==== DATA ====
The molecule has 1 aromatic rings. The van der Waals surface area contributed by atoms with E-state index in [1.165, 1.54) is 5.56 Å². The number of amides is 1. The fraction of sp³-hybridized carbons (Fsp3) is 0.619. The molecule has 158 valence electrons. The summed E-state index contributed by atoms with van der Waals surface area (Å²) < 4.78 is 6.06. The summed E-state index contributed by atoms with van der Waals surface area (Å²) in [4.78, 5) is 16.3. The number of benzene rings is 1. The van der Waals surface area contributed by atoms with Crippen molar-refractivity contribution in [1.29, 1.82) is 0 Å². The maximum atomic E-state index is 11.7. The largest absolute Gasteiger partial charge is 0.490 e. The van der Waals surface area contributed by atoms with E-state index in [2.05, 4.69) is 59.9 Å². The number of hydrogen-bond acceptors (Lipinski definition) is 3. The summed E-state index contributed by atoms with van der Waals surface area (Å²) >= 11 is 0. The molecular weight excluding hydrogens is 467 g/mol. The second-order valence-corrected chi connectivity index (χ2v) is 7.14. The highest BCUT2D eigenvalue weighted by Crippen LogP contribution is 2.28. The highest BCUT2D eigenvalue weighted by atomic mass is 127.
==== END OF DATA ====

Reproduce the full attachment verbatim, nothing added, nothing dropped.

The molecule has 1 aromatic rings. The van der Waals surface area contributed by atoms with E-state index in [1.165, 1.54) is 5.56 Å². The number of amides is 1. The fraction of sp³-hybridized carbons (Fsp3) is 0.619. The molecule has 158 valence electrons. The summed E-state index contributed by atoms with van der Waals surface area (Å²) < 4.78 is 6.06. The summed E-state index contributed by atoms with van der Waals surface area (Å²) in [4.78, 5) is 16.3. The number of benzene rings is 1. The van der Waals surface area contributed by atoms with Crippen molar-refractivity contribution in [1.29, 1.82) is 0 Å². The maximum atomic E-state index is 11.7. The largest absolute Gasteiger partial charge is 0.490 e. The van der Waals surface area contributed by atoms with E-state index in [2.05, 4.69) is 59.9 Å². The number of hydrogen-bond acceptors (Lipinski definition) is 3. The summed E-state index contributed by atoms with van der Waals surface area (Å²) >= 11 is 0. The molecular weight excluding hydrogens is 467 g/mol. The second-order valence-corrected chi connectivity index (χ2v) is 7.14. The highest BCUT2D eigenvalue weighted by Crippen LogP contribution is 2.28. The highest BCUT2D eigenvalue weighted by atomic mass is 127.